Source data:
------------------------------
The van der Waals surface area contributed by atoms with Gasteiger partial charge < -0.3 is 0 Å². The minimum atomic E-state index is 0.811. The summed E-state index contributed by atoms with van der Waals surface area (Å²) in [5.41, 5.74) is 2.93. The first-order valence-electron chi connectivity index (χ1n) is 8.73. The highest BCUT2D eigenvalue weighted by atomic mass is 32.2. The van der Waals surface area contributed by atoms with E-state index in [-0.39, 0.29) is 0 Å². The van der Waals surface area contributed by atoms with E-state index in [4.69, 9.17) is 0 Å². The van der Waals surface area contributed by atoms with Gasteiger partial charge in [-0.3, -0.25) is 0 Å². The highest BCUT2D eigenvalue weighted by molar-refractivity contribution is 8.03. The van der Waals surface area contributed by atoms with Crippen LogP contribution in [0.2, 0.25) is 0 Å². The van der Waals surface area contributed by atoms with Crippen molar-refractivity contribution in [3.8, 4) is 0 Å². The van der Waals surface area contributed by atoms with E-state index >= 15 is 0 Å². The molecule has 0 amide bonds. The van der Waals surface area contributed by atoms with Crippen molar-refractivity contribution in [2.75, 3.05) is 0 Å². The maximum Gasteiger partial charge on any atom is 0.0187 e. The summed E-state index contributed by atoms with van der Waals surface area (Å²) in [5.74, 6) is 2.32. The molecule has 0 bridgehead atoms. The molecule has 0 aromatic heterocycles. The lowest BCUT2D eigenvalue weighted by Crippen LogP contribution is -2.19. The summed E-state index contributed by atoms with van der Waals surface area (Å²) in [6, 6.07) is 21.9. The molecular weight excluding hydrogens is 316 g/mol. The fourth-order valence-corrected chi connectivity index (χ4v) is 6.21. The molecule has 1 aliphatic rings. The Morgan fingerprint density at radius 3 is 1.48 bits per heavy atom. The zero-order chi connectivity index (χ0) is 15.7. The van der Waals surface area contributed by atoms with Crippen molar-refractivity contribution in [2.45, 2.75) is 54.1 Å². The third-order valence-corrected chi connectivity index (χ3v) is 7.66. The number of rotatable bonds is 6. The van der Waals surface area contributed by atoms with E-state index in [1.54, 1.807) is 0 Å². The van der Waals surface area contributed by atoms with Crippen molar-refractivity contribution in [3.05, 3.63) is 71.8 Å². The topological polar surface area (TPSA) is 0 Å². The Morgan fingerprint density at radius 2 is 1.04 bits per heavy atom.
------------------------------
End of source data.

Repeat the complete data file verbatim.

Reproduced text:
The van der Waals surface area contributed by atoms with Gasteiger partial charge < -0.3 is 0 Å². The minimum atomic E-state index is 0.811. The summed E-state index contributed by atoms with van der Waals surface area (Å²) in [5.41, 5.74) is 2.93. The first-order valence-electron chi connectivity index (χ1n) is 8.73. The highest BCUT2D eigenvalue weighted by atomic mass is 32.2. The van der Waals surface area contributed by atoms with E-state index in [-0.39, 0.29) is 0 Å². The van der Waals surface area contributed by atoms with E-state index in [4.69, 9.17) is 0 Å². The van der Waals surface area contributed by atoms with Gasteiger partial charge in [-0.3, -0.25) is 0 Å². The highest BCUT2D eigenvalue weighted by molar-refractivity contribution is 8.03. The van der Waals surface area contributed by atoms with Crippen LogP contribution in [0.2, 0.25) is 0 Å². The van der Waals surface area contributed by atoms with Crippen molar-refractivity contribution in [3.8, 4) is 0 Å². The van der Waals surface area contributed by atoms with E-state index >= 15 is 0 Å². The molecule has 0 amide bonds. The van der Waals surface area contributed by atoms with Crippen molar-refractivity contribution in [2.75, 3.05) is 0 Å². The maximum Gasteiger partial charge on any atom is 0.0187 e. The summed E-state index contributed by atoms with van der Waals surface area (Å²) in [5.74, 6) is 2.32. The molecule has 0 bridgehead atoms. The molecule has 0 aromatic heterocycles. The lowest BCUT2D eigenvalue weighted by Crippen LogP contribution is -2.19. The summed E-state index contributed by atoms with van der Waals surface area (Å²) in [6, 6.07) is 21.9. The molecular weight excluding hydrogens is 316 g/mol. The fourth-order valence-corrected chi connectivity index (χ4v) is 6.21. The molecule has 1 aliphatic rings. The Morgan fingerprint density at radius 3 is 1.48 bits per heavy atom. The zero-order chi connectivity index (χ0) is 15.7. The van der Waals surface area contributed by atoms with Crippen molar-refractivity contribution in [2.45, 2.75) is 54.1 Å². The third-order valence-corrected chi connectivity index (χ3v) is 7.66. The number of rotatable bonds is 6. The van der Waals surface area contributed by atoms with E-state index in [1.54, 1.807) is 0 Å². The van der Waals surface area contributed by atoms with Crippen molar-refractivity contribution in [3.05, 3.63) is 71.8 Å². The topological polar surface area (TPSA) is 0 Å². The Morgan fingerprint density at radius 2 is 1.04 bits per heavy atom.